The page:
Making the Rounds: Cameron Rappleye, Scott Gordon keep hopes alive

Scott Gordon also overcame some hairy moments to advance in qualifying.
Scott Gordon also overcame some hairy moments to advance in qualifying. Todd & Barbara Photography

Cameron Rappleye and Scott Gordon are nine years apart in age and in vastly different places in their pro golf careers, but they shared some “Oh, &#!@” moments during the first stage of Tour qualifying last week in Northern Nevada.

Rappleye, 24, was 12 under par through 70 holes at Dayton Valley Golf Club. With two holes to play in the four-round torture test, he was in the top 10 and comfortably on his way to advancing to the second stage for the first time in his budding career.

Then he hit three balls in the water over his final two holes and suddenly nothing was for sure.

Gordon, 33, in his 11th trip to what is referred to as “Q-School,” was cruising at even par through 16 holes of his final round, experience telling him that two more pars and a 6 under total would punch his ticket to the second stage for the eighth time.

Then he hit three balls off the 17th tee, freaking out his mother, who couldn’t figure out what was going on.

Spoiler alert: Both players recovered to finish in the top 30 and keep alive their goal of making the Tour.

“I’m staring a 12 in the face if I don’t pull off one more good swing,” Rappleye said of his par-5 penultimate hole (the course’s No. 8) on which he hit two balls in the water and made a triple bogey. He double-bogeyed his final hole for a 2-over 74 to tie for 23rd.

“I’m thinking, ‘This is how it’s going to end? I make a 10?,’” Gordon said of the par-4 17th hole on which he pulled his drive and his provisional drive so far left that he hit a second provisional. His first ball stopped on a cart path 1 yard from out-of-bounds stakes, from where he salvaged a bogey and a 73 to tie for 29th without a stroke to spare. His first provisional was OB.

Rappleye has pFalayed professionally for a little more than a year. The Elk Grove resident competed on minitours with modest success throughout 2014 after failing to get through the first stage of Tour qualifying last year.

“I feel like I played OK, but I need to close out final rounds better than I have,” he said. “I let big chunks of money right out the window.

“I’ve gotten better and I learned some things, but maybe I didn’t take as big a step as I would have liked.”

After opening with a 76 at Dayton Valley, he went 67-64 to give him some final-round cushion. Good thing.

“I’m glad I could make those swings, still get through and have the next three weeks to think about them and make sure they don’t happen again,” Rappleye said.

Gordon essentially retired from competitive golf after washing out in the second stage last year. He made four cuts in 26 starts on the (then Nationwide) Tour in 2008 and two cuts in 19 starts on the PGA Tour in 2010, but after a successful minitour year in 2013, he was tired of the grind, unfulfilled and decided he was ready for something new.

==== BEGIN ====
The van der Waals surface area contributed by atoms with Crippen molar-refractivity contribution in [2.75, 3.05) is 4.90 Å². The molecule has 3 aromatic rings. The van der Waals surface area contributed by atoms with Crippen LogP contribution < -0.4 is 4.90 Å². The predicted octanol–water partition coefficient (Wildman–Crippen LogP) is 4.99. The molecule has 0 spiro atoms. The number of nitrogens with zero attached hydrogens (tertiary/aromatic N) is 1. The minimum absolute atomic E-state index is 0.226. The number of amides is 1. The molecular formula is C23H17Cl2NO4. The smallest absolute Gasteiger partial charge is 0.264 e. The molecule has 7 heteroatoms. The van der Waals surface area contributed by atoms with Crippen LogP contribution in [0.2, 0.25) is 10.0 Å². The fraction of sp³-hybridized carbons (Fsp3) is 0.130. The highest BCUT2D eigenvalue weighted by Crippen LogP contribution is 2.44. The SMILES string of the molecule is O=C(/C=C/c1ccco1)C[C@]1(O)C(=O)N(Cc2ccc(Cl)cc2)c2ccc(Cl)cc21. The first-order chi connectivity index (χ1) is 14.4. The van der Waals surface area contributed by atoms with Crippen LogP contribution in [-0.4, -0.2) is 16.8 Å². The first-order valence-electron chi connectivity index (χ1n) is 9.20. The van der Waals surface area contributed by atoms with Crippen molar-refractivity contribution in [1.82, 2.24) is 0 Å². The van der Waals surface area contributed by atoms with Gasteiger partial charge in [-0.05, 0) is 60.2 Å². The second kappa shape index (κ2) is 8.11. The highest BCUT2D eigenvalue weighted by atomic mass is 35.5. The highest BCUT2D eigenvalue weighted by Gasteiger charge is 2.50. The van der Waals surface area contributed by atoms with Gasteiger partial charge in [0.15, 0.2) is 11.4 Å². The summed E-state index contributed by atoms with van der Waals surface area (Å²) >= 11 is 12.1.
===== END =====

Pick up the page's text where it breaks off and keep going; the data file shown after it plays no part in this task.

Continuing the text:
The Fair Oaks resident completed his degree in economics from UC Davis, considered getting into commercial real estate and financial services, then spent the fall season as the assistant men’s golf coach at UCD.

“I wasn’t getting to where I wanted to be,” he said. “But I knew in the back of my mind that Q-School comes up once a year.”

Although Gordon played a couple of times a week, he didn’t compete for a year and hardly went to the range. Playing alongside fun-loving college players helped reignite his passion for the game, and the decision to step away freed him mentally, he said.

He is no longer obsessed with getting to the big tours. His mindset after a bad shot: “If I keep doing that, I don’t want to be (on tour) anyway.

“I’m definitely more positive now,” he said.

The 17th fairway may be the most generous at windy and water-lined Dayton Valley. Gordon estimates the landing area is 100 yards wide.

“It’s a driving range,” he said.

He tried to knock down a driver into the wind and pull-hooked his tee shot 40 yards left of his target toward an OB fence that shouldn’t be a consideration.

“Somehow it stopped on the cart path,” he said. “Someone was looking out for me.”

▪ Erick Justesen also advanced at Dayton Valley, as did Erik Flores in Georgia. Stephen Edman, Tyler Raber, Jake Johnson, Kenneth McCready and Tom Johnson did not advance.

▪ Ben Geyer, Grant Rappleye, Matt Hansen and Kevin Lucas began first-stage play Tuesday in Southern California.

Levin trends upward ...

Spencer Levin’s strong play in the first two events of the 2014-15 PGA Tour season has him in prime position to maintain his fully exempt status for the remainder of the season.

Levin needs to earn $317,703 in eight tournaments as he completes his Major Medical Extension. He has compiled $199,833 with a tie for 21st and tie for 10th.

Accurate driving has helped his cause. He has hit 75 percent of the fairways through two events to rank second on tour.

The Sacramento native and resident is not playing this week in the McGladrey Classic.

... So does Sutherland

Sacramento’s Kevin Sutherland’s average drive in nine starts on the Champions Tour is 290.7 yards, which places him second in the 50-and-over crowd. He has seven top-25 finishes and earnings of $342,833 since turning 50 in July.

It seems only a matter of time before his fitness and power translates to a victory. Maybe this week in the AT&T Championship in San Antonio, which would vault him into the season-ending Charles Schwab Cup Championship next week in Arizona.

Call The Bee’s Steve Pajak,

(916) 326-5526.